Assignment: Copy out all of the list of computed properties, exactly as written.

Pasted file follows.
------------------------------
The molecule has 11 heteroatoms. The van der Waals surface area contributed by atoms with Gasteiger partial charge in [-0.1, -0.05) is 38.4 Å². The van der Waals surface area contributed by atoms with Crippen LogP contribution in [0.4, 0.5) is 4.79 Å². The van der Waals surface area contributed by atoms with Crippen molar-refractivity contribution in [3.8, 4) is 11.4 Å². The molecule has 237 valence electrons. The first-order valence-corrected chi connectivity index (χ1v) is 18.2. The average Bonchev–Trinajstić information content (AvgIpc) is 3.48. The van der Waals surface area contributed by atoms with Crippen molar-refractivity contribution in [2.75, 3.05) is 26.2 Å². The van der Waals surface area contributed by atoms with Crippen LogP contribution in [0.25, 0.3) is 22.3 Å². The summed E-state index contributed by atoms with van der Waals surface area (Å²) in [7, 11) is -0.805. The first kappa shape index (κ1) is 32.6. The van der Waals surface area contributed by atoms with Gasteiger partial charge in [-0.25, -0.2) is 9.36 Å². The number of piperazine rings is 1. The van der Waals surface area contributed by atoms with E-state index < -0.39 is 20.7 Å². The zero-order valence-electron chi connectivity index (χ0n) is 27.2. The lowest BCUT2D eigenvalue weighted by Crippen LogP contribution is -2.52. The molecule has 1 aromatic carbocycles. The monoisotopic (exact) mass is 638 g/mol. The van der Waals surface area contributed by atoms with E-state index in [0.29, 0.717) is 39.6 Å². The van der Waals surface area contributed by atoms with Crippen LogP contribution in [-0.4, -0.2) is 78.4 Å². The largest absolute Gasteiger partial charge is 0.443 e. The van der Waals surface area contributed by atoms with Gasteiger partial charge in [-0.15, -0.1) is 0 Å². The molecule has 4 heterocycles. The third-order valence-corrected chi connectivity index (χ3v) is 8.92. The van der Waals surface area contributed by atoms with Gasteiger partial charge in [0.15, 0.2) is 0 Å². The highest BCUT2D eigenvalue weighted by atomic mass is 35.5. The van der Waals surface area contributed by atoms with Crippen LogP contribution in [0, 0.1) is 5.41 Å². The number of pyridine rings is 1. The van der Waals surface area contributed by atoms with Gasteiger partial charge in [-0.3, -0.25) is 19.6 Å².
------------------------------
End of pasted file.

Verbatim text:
The molecule has 11 heteroatoms. The van der Waals surface area contributed by atoms with Gasteiger partial charge in [-0.1, -0.05) is 38.4 Å². The van der Waals surface area contributed by atoms with Crippen LogP contribution in [0.4, 0.5) is 4.79 Å². The van der Waals surface area contributed by atoms with Crippen molar-refractivity contribution in [3.8, 4) is 11.4 Å². The molecule has 237 valence electrons. The first-order valence-corrected chi connectivity index (χ1v) is 18.2. The average Bonchev–Trinajstić information content (AvgIpc) is 3.48. The van der Waals surface area contributed by atoms with Crippen molar-refractivity contribution in [2.75, 3.05) is 26.2 Å². The van der Waals surface area contributed by atoms with Crippen LogP contribution in [0.25, 0.3) is 22.3 Å². The summed E-state index contributed by atoms with van der Waals surface area (Å²) in [7, 11) is -0.805. The first kappa shape index (κ1) is 32.6. The van der Waals surface area contributed by atoms with Gasteiger partial charge in [-0.25, -0.2) is 9.36 Å². The number of piperazine rings is 1. The van der Waals surface area contributed by atoms with E-state index < -0.39 is 20.7 Å². The zero-order valence-electron chi connectivity index (χ0n) is 27.2. The lowest BCUT2D eigenvalue weighted by Crippen LogP contribution is -2.52. The molecule has 1 aromatic carbocycles. The monoisotopic (exact) mass is 638 g/mol. The van der Waals surface area contributed by atoms with E-state index in [0.29, 0.717) is 39.6 Å². The van der Waals surface area contributed by atoms with Crippen LogP contribution in [-0.4, -0.2) is 78.4 Å². The largest absolute Gasteiger partial charge is 0.443 e. The van der Waals surface area contributed by atoms with Gasteiger partial charge in [-0.15, -0.1) is 0 Å². The molecule has 4 heterocycles. The third-order valence-corrected chi connectivity index (χ3v) is 8.92. The van der Waals surface area contributed by atoms with Gasteiger partial charge in [0.15, 0.2) is 0 Å². The highest BCUT2D eigenvalue weighted by atomic mass is 35.5. The van der Waals surface area contributed by atoms with Crippen LogP contribution in [0, 0.1) is 5.41 Å². The number of pyridine rings is 1. The van der Waals surface area contributed by atoms with Gasteiger partial charge in [-0.3, -0.25) is 19.6 Å².